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Everyone needs to master and maintain the “fundamentals”/ “basics” of their sport. Singing is no exception! However, while a golfer can watch a video of his golf swing, the singer cannot watch a video of his vocal production and discern just exactly where he got “off track” in producing sound. If the voice student does record his lessons, however, we’ve observed that upon replaying the recording, 99% of the time he immediately agrees that what we “corrected” was incontrovertibly better sounding - even to him. And in our experience teaching a large “group” lesson, very frequently observing students have erupted in applause once a student “adjusts” his singing of a problematic phrase, as we have directed him to do. This “group lesson” format was how we frequently studied and mentored with our teacher, though most often we teach students privately.
Even a “real natural” singer must train to be at the top of his or her game, just like a professional golfer, swimmer, baseball player, football player, or gymnast. Becoming a “solid,” consistent, well-balanced singer is very illusive, because the singer hears himself from the “inside,” often not realizing that what he hears is not what the listener hears. Once he trains, and the teacher can help him master and “balance” all the fundamentals of producing sound correctly, the singer gets used to the way it sounds and feels to him when his teacher confirms that it is correctly produced and artistic and pleasing to the listener. Another illusive aspect of singing--especially for a beginner--is that what he hears and/or feels can change from day to day, depending upon his health, his getting adequate rest, his ability to sing with confidence, and many other factors.
Another challenge of singing is learning to communicate effectively by sounding as “natural” in one’s singing as in one’s speech. The challenge to sing like one speaks, however, requires a singer to mimic the left brain activity of speech while singing, which is a right brain activity. This fact explains why a singer can speak lyrics of a song very effectively, but is unable to then transfer the same “natural” quality to singing those lyrics, so that they sound the same. This right/left brain function conflict explains why an individual who stutters when speaking is able to sing without stuttering.
My father (who also studied with our voice teacher) was the consummate communicator and attained this ability to deliver a song that sounded as natural as his speech. Internationally acclaimed organist and vocal accompanist Jon Spong, who made a sacred CD with my Dad, remarked that, “his extraordinary gift as a church soloist was unequaled,” and that “the immediacy he had with his listener was spell-binding and his ability to communicate so compelling that the song lyrics seemed like an idea he had just thought of.” Having mentored with my Dad’s teacher for years, we learned how to teach this critical and impactful skill of communication, a skill that separates the ordinary singer from the extraordinary singer, whether he/she is a professional soloist, sings in a church choir, or simply sings for his/her own enjoyment.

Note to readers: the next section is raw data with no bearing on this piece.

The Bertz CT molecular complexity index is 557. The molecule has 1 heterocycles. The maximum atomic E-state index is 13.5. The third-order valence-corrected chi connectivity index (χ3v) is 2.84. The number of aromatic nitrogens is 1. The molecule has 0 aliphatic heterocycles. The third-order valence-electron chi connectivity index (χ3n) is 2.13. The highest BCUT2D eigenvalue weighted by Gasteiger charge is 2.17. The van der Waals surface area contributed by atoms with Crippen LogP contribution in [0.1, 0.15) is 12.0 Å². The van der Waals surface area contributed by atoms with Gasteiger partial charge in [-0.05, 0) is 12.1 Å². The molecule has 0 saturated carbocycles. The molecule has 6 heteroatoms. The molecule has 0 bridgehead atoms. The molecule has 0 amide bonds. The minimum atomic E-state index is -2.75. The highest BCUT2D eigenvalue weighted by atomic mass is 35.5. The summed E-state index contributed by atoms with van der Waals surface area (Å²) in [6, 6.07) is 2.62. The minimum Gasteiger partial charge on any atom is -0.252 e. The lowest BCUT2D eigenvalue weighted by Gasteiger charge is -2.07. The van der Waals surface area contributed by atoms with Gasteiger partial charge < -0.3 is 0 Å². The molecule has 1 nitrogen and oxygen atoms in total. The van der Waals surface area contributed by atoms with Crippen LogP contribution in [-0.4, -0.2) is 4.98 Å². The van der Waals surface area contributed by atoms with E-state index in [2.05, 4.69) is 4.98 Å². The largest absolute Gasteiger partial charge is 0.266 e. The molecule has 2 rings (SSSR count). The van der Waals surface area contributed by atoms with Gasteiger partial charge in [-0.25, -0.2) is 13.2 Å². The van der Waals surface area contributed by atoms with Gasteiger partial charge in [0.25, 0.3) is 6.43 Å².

Unlike singers, instrumentalists have no “lyrics” to play, though one jazz saxophone player shared a story with a radio interviewer that was amazing in its correspondence to the singer’s experience. The saxophonist said that as he played his solo in the middle of a song, he momentarily became confused, because he had “lost the words.” That parallel to the singer’s experience reminds us of how dependent even some instrumentalists can be upon the lyrics to keep them from getting artistically “lost.”
One significant challenge for the “seasoned” professional singer is the challenge posed by the rigors of performance schedules. The constant physical demands can sometimes erode or “distort” his/her vocal technique--often before he or she realizes it--and too often can create strain on the vocal mechanism, perhaps even leading to vocal nodes over time. We help these students recognize and identify the sources of the “interference” that have compromised their vocal freedom and “openness,” and we have developed a variety of exercises and strategies for eliminating it. After all, if nothing changes, nothing changes!
We have served as vocal consultants in multiple professional performance venues for the purpose of evaluating singers (as they perform) and identifying those who may be at risk, because of their failure to continue studying to maintain what may once have been rock-solid vocal technique.
Additionally, we have taught singers from ages 3 to 93 in the private setting, adapting our training to best meet the understanding and developmental levels of all of those age groups. Of paramount importance to us in training any singer is to make voice lessons fun and to introduce the singer to musical selections that they will not only enjoy singing, but will accelerate their vocal progress.
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